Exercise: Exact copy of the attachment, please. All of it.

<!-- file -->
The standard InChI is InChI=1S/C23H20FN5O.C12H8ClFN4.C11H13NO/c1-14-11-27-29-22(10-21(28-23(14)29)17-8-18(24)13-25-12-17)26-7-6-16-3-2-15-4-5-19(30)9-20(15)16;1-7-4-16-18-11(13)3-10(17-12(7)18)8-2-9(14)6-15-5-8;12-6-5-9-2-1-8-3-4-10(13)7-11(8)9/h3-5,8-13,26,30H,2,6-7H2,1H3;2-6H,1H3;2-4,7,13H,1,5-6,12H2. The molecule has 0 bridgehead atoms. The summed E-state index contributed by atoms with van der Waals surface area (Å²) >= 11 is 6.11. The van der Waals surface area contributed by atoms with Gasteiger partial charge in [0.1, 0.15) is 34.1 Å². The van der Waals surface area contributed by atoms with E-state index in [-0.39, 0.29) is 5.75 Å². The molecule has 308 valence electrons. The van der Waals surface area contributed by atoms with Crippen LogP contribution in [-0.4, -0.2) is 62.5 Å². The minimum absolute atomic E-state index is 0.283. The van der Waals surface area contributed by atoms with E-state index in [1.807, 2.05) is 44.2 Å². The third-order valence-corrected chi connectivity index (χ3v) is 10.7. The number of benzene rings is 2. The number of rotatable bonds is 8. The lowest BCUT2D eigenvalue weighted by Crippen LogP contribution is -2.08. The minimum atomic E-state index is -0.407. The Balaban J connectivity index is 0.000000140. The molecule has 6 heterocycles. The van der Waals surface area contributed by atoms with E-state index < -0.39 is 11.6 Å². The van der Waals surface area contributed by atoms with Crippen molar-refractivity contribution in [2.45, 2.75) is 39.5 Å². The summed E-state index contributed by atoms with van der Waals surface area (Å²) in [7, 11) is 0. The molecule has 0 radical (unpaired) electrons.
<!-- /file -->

The standard InChI is InChI=1S/C23H20FN5O.C12H8ClFN4.C11H13NO/c1-14-11-27-29-22(10-21(28-23(14)29)17-8-18(24)13-25-12-17)26-7-6-16-3-2-15-4-5-19(30)9-20(15)16;1-7-4-16-18-11(13)3-10(17-12(7)18)8-2-9(14)6-15-5-8;12-6-5-9-2-1-8-3-4-10(13)7-11(8)9/h3-5,8-13,26,30H,2,6-7H2,1H3;2-6H,1H3;2-4,7,13H,1,5-6,12H2. The molecule has 0 bridgehead atoms. The summed E-state index contributed by atoms with van der Waals surface area (Å²) >= 11 is 6.11. The van der Waals surface area contributed by atoms with Gasteiger partial charge in [0.1, 0.15) is 34.1 Å². The van der Waals surface area contributed by atoms with E-state index in [-0.39, 0.29) is 5.75 Å². The molecule has 308 valence electrons. The van der Waals surface area contributed by atoms with Crippen LogP contribution in [-0.4, -0.2) is 62.5 Å². The minimum absolute atomic E-state index is 0.283. The van der Waals surface area contributed by atoms with E-state index in [1.807, 2.05) is 44.2 Å². The third-order valence-corrected chi connectivity index (χ3v) is 10.7. The number of benzene rings is 2. The number of rotatable bonds is 8. The lowest BCUT2D eigenvalue weighted by Crippen LogP contribution is -2.08. The minimum atomic E-state index is -0.407. The Balaban J connectivity index is 0.000000140. The molecule has 6 heterocycles. The van der Waals surface area contributed by atoms with E-state index < -0.39 is 11.6 Å². The van der Waals surface area contributed by atoms with Crippen molar-refractivity contribution in [2.45, 2.75) is 39.5 Å². The summed E-state index contributed by atoms with van der Waals surface area (Å²) in [7, 11) is 0. The molecule has 0 radical (unpaired) electrons.